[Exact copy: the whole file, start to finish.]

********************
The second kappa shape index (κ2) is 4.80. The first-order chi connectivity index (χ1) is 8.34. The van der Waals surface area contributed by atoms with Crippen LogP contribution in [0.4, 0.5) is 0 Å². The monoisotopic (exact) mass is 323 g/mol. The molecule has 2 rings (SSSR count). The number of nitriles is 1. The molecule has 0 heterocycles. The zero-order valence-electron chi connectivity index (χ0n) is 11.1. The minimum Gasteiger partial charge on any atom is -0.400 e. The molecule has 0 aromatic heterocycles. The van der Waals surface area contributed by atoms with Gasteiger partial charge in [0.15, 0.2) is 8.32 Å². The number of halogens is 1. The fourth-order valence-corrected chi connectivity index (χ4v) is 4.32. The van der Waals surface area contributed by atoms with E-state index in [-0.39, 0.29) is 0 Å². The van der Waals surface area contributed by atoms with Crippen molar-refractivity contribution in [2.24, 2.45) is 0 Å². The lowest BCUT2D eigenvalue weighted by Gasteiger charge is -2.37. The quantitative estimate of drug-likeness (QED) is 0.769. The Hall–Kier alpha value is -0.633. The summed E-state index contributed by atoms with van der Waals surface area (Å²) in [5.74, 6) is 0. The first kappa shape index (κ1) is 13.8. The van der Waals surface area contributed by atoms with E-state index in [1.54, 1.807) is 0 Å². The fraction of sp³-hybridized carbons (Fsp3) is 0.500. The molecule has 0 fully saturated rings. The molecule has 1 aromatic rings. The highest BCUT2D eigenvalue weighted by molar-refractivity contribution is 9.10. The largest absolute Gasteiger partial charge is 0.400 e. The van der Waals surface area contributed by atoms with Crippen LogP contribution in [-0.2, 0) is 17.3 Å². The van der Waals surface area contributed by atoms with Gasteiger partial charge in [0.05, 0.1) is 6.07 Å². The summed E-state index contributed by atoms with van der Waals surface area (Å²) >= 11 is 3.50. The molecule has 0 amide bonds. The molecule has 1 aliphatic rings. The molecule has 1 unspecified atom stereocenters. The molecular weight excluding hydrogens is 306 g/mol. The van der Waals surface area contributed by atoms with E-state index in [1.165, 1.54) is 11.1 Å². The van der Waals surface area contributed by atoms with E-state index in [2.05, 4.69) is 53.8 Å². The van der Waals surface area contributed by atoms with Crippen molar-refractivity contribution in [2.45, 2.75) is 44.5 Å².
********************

The second kappa shape index (κ2) is 4.80. The first-order chi connectivity index (χ1) is 8.34. The van der Waals surface area contributed by atoms with Crippen LogP contribution in [0.4, 0.5) is 0 Å². The monoisotopic (exact) mass is 323 g/mol. The molecule has 2 rings (SSSR count). The number of nitriles is 1. The molecule has 0 heterocycles. The zero-order valence-electron chi connectivity index (χ0n) is 11.1. The minimum Gasteiger partial charge on any atom is -0.400 e. The molecule has 0 aromatic heterocycles. The van der Waals surface area contributed by atoms with Gasteiger partial charge in [0.15, 0.2) is 8.32 Å². The number of halogens is 1. The fourth-order valence-corrected chi connectivity index (χ4v) is 4.32. The van der Waals surface area contributed by atoms with E-state index in [-0.39, 0.29) is 0 Å². The van der Waals surface area contributed by atoms with Crippen molar-refractivity contribution in [2.24, 2.45) is 0 Å². The lowest BCUT2D eigenvalue weighted by Gasteiger charge is -2.37. The quantitative estimate of drug-likeness (QED) is 0.769. The Hall–Kier alpha value is -0.633. The summed E-state index contributed by atoms with van der Waals surface area (Å²) in [5.74, 6) is 0. The first kappa shape index (κ1) is 13.8. The van der Waals surface area contributed by atoms with E-state index in [1.54, 1.807) is 0 Å². The fraction of sp³-hybridized carbons (Fsp3) is 0.500. The molecule has 0 fully saturated rings. The molecule has 1 aromatic rings. The highest BCUT2D eigenvalue weighted by molar-refractivity contribution is 9.10. The largest absolute Gasteiger partial charge is 0.400 e. The van der Waals surface area contributed by atoms with Crippen LogP contribution in [-0.2, 0) is 17.3 Å². The van der Waals surface area contributed by atoms with Gasteiger partial charge in [0.05, 0.1) is 6.07 Å². The summed E-state index contributed by atoms with van der Waals surface area (Å²) >= 11 is 3.50. The molecule has 0 amide bonds. The molecule has 1 aliphatic rings. The molecule has 1 unspecified atom stereocenters. The molecular weight excluding hydrogens is 306 g/mol. The van der Waals surface area contributed by atoms with E-state index in [1.165, 1.54) is 11.1 Å². The van der Waals surface area contributed by atoms with E-state index in [2.05, 4.69) is 53.8 Å². The van der Waals surface area contributed by atoms with Crippen molar-refractivity contribution in [2.45, 2.75) is 44.5 Å².